Miami isn't in the same position the Phoenix Suns were in last offseason. Chris Paul was intended to help lift a young roster that hadn't achieved much together. Lowry is supposed to widen the Heat's championship window so they can maximize Jimmy Butler's prime.

Jan. 17: Utah Jazz at Los Angeles Lakers

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    The Los Angeles Clippers are likely to be without Kawhi Leonard for most—if not all—of the 2021-22 season following his surgery for a partially torn ACL. Thompson remains a wild card after missing two full years, which has major implications for the Warriors. The Suns have to show they can still thrive after going from the hunter to the hunted.

    There's no reason the Utah Jazz can't once again have the best record in the Western Conference.

    In addition to the Suns, the Lakers figure to be a big obstacle for Utah in achieving that goal.

    Granted, Los Angeles has just as many questions surrounding its roster as any other title contender. General manager Rob Pelinka sacrificed what little depth the franchise had for Westbrook and filled out the squad with aging vets on short-term deals.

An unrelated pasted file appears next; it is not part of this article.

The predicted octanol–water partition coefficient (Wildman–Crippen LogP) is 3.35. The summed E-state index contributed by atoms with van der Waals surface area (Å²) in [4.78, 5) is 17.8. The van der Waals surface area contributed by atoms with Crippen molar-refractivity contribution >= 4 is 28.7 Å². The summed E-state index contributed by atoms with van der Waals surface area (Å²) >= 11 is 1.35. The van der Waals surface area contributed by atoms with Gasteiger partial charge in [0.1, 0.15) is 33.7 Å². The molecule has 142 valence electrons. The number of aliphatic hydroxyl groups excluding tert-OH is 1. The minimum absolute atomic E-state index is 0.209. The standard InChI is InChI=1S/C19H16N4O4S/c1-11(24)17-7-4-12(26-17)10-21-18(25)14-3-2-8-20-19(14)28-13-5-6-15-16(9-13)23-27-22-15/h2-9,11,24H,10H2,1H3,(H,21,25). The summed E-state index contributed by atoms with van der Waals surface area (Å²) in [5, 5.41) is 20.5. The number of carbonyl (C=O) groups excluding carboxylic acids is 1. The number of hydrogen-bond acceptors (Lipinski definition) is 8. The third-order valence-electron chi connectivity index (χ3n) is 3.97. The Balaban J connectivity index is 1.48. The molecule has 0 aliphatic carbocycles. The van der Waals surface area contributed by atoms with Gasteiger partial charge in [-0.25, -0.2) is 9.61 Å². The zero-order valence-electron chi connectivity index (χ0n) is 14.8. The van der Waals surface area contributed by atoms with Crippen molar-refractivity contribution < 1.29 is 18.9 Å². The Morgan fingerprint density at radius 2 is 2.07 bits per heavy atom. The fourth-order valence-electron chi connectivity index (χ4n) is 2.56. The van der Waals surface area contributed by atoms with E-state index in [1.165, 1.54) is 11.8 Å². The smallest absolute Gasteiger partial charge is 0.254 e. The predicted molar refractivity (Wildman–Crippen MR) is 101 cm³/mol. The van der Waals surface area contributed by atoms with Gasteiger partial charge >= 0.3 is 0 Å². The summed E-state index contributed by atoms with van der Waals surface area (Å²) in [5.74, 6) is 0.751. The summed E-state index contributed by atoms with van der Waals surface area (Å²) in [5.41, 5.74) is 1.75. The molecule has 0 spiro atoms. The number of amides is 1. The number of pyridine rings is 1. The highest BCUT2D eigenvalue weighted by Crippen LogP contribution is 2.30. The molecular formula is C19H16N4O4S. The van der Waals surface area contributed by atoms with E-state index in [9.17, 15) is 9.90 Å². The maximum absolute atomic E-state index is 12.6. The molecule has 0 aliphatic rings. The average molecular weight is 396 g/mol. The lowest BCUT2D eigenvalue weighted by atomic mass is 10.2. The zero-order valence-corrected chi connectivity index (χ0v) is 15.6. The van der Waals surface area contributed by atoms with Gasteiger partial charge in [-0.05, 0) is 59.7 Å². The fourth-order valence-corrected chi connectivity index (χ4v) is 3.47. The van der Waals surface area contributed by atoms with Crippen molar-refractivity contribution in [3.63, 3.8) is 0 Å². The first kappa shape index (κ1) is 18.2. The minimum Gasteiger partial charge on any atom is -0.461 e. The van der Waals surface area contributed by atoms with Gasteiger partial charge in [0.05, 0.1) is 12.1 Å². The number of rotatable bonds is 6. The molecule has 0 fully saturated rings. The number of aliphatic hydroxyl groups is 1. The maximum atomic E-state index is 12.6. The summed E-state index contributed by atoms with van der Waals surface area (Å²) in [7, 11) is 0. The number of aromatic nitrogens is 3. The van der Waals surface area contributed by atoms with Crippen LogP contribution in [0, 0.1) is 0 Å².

Until they deliver in the playoffs, there's little the Jazz can do in the regular season to silence the skeptics who wonder whether they have what it takes to win a title.

    Their results against the Lakers could at least go some way toward helping Utah once again secure home-court advantage through the conference finals.

March 6: Phoenix Suns at Milwaukee Bucks

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    Who doesn't love an NBA Finals rematch?

    After falling behind in the series 0-2, the Bucks blew out the Phoenix Suns by 20 points in Game 3. That victory aside, it was a tightly contested Finals. Milwaukee's last three wins came by a combined 17 points.

    Both teams are largely the same as they were in July.

    The Bucks lost P.J. Tucker but got fan favorite Bobby Portis back on a two-year, $8.9 million deal and added Rodney Hood in an effort improve their spacing a bit. Hood struggled this past year but is a career 36.7 percent three-point shooter.

    The Suns re-signed Chris Paul and Cameron Payne and strengthened their backcourt depth with the additions of Landry Shamet and Elfrid Payton. Keeping Paul was their primary objective, so his return made the offseason a success.

    The stakes won't be as high time time around, but Phoenix and Milwaukee should make for a nice spectacle on DATE.